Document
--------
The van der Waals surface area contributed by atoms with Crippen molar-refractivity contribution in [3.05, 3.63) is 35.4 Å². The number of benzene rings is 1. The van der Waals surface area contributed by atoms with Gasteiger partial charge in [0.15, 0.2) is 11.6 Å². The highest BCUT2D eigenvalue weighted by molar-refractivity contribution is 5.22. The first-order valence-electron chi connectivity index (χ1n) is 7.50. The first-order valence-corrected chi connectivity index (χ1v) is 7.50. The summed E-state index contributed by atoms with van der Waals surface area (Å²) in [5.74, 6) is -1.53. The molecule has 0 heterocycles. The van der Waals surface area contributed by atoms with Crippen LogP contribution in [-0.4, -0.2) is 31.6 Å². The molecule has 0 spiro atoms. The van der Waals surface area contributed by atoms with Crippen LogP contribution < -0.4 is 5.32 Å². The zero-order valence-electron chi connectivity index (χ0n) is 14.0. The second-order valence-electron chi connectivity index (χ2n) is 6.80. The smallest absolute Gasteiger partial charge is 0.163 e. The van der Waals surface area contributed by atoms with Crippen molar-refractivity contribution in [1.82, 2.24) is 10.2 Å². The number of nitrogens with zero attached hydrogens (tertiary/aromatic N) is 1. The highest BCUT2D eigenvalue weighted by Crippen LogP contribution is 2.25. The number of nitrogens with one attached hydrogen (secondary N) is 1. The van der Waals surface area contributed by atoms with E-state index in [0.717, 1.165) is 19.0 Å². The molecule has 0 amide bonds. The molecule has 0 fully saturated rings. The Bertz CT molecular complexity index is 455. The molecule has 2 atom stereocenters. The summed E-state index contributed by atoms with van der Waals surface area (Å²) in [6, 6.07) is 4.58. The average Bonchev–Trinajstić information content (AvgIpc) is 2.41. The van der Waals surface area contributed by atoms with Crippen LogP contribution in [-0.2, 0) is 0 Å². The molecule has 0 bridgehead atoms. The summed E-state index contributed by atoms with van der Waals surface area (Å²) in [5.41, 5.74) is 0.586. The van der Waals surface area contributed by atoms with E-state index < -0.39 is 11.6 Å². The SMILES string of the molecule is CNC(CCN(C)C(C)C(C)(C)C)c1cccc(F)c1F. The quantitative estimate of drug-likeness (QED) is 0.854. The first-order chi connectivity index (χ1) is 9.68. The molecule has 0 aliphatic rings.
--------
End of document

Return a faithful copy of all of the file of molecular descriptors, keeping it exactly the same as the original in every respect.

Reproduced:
The van der Waals surface area contributed by atoms with Crippen molar-refractivity contribution in [3.05, 3.63) is 35.4 Å². The number of benzene rings is 1. The van der Waals surface area contributed by atoms with Gasteiger partial charge in [0.15, 0.2) is 11.6 Å². The highest BCUT2D eigenvalue weighted by molar-refractivity contribution is 5.22. The first-order valence-electron chi connectivity index (χ1n) is 7.50. The first-order valence-corrected chi connectivity index (χ1v) is 7.50. The summed E-state index contributed by atoms with van der Waals surface area (Å²) in [5.74, 6) is -1.53. The molecule has 0 heterocycles. The van der Waals surface area contributed by atoms with Crippen LogP contribution in [-0.4, -0.2) is 31.6 Å². The molecule has 0 spiro atoms. The van der Waals surface area contributed by atoms with Crippen LogP contribution < -0.4 is 5.32 Å². The zero-order valence-electron chi connectivity index (χ0n) is 14.0. The second-order valence-electron chi connectivity index (χ2n) is 6.80. The smallest absolute Gasteiger partial charge is 0.163 e. The van der Waals surface area contributed by atoms with Crippen molar-refractivity contribution in [1.82, 2.24) is 10.2 Å². The number of nitrogens with zero attached hydrogens (tertiary/aromatic N) is 1. The highest BCUT2D eigenvalue weighted by Crippen LogP contribution is 2.25. The number of nitrogens with one attached hydrogen (secondary N) is 1. The van der Waals surface area contributed by atoms with E-state index in [0.717, 1.165) is 19.0 Å². The molecule has 0 amide bonds. The molecule has 0 fully saturated rings. The Bertz CT molecular complexity index is 455. The molecule has 2 atom stereocenters. The summed E-state index contributed by atoms with van der Waals surface area (Å²) in [6, 6.07) is 4.58. The average Bonchev–Trinajstić information content (AvgIpc) is 2.41. The van der Waals surface area contributed by atoms with Crippen LogP contribution in [-0.2, 0) is 0 Å². The molecule has 0 bridgehead atoms. The summed E-state index contributed by atoms with van der Waals surface area (Å²) in [5.41, 5.74) is 0.586. The van der Waals surface area contributed by atoms with E-state index < -0.39 is 11.6 Å². The SMILES string of the molecule is CNC(CCN(C)C(C)C(C)(C)C)c1cccc(F)c1F. The quantitative estimate of drug-likeness (QED) is 0.854. The first-order chi connectivity index (χ1) is 9.68. The molecule has 0 aliphatic rings.